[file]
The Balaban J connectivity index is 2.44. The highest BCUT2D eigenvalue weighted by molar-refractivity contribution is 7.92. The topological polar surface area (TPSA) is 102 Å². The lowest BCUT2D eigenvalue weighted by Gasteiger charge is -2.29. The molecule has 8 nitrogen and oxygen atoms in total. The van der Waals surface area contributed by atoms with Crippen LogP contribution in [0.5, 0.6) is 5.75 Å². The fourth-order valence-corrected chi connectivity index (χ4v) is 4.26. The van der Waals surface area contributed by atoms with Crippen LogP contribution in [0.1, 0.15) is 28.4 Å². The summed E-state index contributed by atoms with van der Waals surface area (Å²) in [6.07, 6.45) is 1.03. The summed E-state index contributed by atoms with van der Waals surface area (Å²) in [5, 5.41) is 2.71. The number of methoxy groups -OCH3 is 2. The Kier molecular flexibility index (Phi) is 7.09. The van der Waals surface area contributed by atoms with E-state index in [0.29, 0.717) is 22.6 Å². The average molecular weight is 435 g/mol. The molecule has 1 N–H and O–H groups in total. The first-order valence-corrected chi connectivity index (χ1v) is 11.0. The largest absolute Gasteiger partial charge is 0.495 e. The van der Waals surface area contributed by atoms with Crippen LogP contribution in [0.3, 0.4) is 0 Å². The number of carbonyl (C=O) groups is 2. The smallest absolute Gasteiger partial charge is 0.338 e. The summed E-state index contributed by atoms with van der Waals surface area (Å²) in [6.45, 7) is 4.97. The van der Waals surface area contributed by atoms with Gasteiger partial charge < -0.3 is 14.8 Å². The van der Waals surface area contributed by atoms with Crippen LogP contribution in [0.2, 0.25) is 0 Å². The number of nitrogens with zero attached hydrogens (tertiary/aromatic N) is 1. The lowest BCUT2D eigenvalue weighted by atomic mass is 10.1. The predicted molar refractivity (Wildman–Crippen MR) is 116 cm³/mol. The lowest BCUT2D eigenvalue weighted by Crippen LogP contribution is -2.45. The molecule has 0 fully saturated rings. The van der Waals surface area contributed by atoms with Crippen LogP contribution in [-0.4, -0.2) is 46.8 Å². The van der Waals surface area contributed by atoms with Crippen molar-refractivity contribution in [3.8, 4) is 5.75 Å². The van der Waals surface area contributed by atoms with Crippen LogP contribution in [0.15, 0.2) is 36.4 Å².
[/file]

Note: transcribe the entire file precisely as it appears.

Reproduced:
The Balaban J connectivity index is 2.44. The highest BCUT2D eigenvalue weighted by molar-refractivity contribution is 7.92. The topological polar surface area (TPSA) is 102 Å². The lowest BCUT2D eigenvalue weighted by Gasteiger charge is -2.29. The molecule has 8 nitrogen and oxygen atoms in total. The van der Waals surface area contributed by atoms with Crippen LogP contribution in [0.5, 0.6) is 5.75 Å². The fourth-order valence-corrected chi connectivity index (χ4v) is 4.26. The van der Waals surface area contributed by atoms with Crippen LogP contribution in [0.1, 0.15) is 28.4 Å². The summed E-state index contributed by atoms with van der Waals surface area (Å²) in [6.07, 6.45) is 1.03. The summed E-state index contributed by atoms with van der Waals surface area (Å²) in [5, 5.41) is 2.71. The number of methoxy groups -OCH3 is 2. The Kier molecular flexibility index (Phi) is 7.09. The van der Waals surface area contributed by atoms with E-state index in [0.29, 0.717) is 22.6 Å². The average molecular weight is 435 g/mol. The molecule has 1 N–H and O–H groups in total. The first-order valence-corrected chi connectivity index (χ1v) is 11.0. The largest absolute Gasteiger partial charge is 0.495 e. The van der Waals surface area contributed by atoms with Crippen LogP contribution in [0.3, 0.4) is 0 Å². The number of carbonyl (C=O) groups is 2. The smallest absolute Gasteiger partial charge is 0.338 e. The summed E-state index contributed by atoms with van der Waals surface area (Å²) in [6.45, 7) is 4.97. The van der Waals surface area contributed by atoms with Gasteiger partial charge < -0.3 is 14.8 Å². The van der Waals surface area contributed by atoms with Crippen LogP contribution in [0.2, 0.25) is 0 Å². The number of nitrogens with zero attached hydrogens (tertiary/aromatic N) is 1. The lowest BCUT2D eigenvalue weighted by atomic mass is 10.1. The predicted molar refractivity (Wildman–Crippen MR) is 116 cm³/mol. The lowest BCUT2D eigenvalue weighted by Crippen LogP contribution is -2.45. The molecule has 0 fully saturated rings. The van der Waals surface area contributed by atoms with Crippen LogP contribution in [-0.4, -0.2) is 46.8 Å². The van der Waals surface area contributed by atoms with Crippen molar-refractivity contribution in [3.8, 4) is 5.75 Å². The van der Waals surface area contributed by atoms with Crippen LogP contribution in [0.15, 0.2) is 36.4 Å².